When virtualizing Exchange, we not only have to consider the Compute (CPU/RAM) and Network, but also the storage to provide both the capacity and IOPS required.
However before considering IOPS and capacity, we need to decide how we will provide storage for Exchange as storage can be presented to a Virtual Machine in many ways.
This post will cover the different ways storage can be presented to ESXi and used for Exchange while subsequent posts will cover in detail each of the options discussed.
First lets discuss Local Storage.
What I mean by Local Storage is SSD/HDDs within a physical ESXi hosts that is not shared (e.g.: Not accessible by other hosts).
This is probably the most basic form of storage we can present to ESXi and apart from the Hypervisor layer could be considered similar to a physical Exchange deployment.
Next lets discuss Raw Device Mappings.
Raw Device Mappings or “RDMs” are where shared storage from a SAN is presented through the hypervisor to the guest as a native SCSI device and enables.
For more information about Raw Device Mappings, see: About Raw Device Mappings
The next option is Presenting Storage direct to the Guest OS.
It is possible and sometime advantageous to presents SAN/NAS storage direct to the Guest OS via NFS , iSCSI or SMB 3.0 and bypasses the hyper-visor all together.
The final option we will discuss is “Datastores“.
Datastores are probably the most common way to present storage to ESXi. Datastores can be Block or File based, and presented via iSCSI , NFS or FCP (FC / FCoE) as of vSphere 5.5.
Datastores are basically just LUNs or NFS mounts. If the datastore is backed by a LUN, it will be formatted with Virtual Machine File System (VMFS) whereas NFS datastores are simply NFS 3 mounts with no formatting done by ESXi.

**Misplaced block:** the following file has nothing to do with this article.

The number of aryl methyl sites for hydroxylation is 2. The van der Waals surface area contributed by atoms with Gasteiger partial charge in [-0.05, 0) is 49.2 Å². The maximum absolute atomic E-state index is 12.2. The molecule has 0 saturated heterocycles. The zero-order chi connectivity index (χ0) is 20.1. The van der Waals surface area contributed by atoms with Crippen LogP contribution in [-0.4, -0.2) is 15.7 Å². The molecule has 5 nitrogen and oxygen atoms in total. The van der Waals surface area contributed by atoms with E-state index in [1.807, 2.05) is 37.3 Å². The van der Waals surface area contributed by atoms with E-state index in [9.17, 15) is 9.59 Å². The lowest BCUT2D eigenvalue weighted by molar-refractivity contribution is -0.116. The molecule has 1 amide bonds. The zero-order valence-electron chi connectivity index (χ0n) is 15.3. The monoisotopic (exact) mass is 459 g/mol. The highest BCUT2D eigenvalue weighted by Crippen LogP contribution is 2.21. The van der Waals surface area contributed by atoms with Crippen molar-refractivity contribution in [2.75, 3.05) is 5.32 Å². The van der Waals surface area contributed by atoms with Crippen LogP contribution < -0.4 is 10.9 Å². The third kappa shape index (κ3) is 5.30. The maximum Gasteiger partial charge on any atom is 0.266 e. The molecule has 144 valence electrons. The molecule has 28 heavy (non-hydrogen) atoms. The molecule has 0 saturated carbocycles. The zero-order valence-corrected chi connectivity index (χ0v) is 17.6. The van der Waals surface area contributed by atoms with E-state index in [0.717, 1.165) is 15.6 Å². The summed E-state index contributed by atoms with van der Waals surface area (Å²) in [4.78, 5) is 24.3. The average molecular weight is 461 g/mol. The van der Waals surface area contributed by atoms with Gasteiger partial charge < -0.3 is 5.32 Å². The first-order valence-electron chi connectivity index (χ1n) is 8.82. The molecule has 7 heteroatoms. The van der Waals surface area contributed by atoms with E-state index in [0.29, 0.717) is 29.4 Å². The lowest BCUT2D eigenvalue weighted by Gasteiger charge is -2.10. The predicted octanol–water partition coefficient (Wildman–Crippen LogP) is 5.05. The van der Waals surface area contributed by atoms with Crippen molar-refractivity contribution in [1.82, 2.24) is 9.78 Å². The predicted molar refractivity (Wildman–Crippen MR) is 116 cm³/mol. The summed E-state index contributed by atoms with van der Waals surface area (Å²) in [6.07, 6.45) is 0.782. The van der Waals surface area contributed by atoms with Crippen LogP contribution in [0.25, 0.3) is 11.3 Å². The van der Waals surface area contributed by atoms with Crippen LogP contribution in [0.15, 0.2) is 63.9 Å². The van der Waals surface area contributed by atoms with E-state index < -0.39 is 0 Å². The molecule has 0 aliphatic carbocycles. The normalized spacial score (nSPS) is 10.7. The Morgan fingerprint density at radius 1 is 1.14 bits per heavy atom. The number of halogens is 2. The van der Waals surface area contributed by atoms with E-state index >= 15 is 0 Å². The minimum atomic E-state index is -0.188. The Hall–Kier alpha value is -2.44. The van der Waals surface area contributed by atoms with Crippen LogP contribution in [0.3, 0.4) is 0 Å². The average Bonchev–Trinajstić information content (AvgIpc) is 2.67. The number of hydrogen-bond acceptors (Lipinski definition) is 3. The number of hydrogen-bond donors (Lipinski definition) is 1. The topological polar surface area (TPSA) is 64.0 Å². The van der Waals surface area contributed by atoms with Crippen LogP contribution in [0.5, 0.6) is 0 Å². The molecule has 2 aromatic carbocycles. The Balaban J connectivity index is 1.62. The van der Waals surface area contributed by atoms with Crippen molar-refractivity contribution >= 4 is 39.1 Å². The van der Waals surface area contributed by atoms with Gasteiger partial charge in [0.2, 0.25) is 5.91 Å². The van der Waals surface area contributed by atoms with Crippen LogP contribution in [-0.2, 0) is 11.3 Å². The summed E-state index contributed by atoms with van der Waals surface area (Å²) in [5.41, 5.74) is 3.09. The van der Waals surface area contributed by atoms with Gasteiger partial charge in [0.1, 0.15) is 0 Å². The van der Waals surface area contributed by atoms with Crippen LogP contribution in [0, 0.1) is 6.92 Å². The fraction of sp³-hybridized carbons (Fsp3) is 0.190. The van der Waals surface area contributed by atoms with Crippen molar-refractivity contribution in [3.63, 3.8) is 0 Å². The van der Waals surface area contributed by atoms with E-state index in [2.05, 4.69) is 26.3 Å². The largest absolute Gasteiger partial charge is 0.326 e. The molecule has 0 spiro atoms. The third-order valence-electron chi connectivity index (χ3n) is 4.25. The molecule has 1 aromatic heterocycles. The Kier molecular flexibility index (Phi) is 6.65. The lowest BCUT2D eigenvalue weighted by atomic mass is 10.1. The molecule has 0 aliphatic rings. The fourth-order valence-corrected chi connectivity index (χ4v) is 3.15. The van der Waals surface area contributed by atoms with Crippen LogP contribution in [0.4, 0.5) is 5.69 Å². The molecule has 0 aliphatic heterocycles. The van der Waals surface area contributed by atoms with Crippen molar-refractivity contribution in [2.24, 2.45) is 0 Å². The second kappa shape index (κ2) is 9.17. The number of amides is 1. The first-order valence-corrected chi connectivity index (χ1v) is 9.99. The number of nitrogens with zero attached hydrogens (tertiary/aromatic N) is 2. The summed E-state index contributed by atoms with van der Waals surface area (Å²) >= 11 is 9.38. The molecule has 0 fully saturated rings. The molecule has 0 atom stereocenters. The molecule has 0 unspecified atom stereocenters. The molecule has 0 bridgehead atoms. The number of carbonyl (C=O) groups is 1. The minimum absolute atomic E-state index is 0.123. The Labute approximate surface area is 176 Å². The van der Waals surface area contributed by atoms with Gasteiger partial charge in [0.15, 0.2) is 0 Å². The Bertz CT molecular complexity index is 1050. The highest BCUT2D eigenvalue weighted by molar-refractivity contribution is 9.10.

For more information about VMFS see: Virtual Machine File System Technical Overview.
What do all the above options have in common?
Local storage, RDMs, storage presented to the Guest OS directly and Datastores can all be protected by RAID or be JBOD deployments with no data protection at the storage layer.
Importantly, none of the four options on their own guarantee data protection or integrity, that is, prevent data loss or corruption. Protecting from data loss or corruption is a separate topic which I will cover in a non Exchange specific post.
So regardless of the way you present your storage to ESXi or the VM, how you ensure data protection and integrity needs to be considered.
In summary, there are four main ways (listed below) to present storage to ESXi which can be used for Exchange each with different considerations around Availability, Performance, Scalability, Cost , Complexity and support.
In the next four parts, each of these storage options for MS Exchange will be discussed in detail.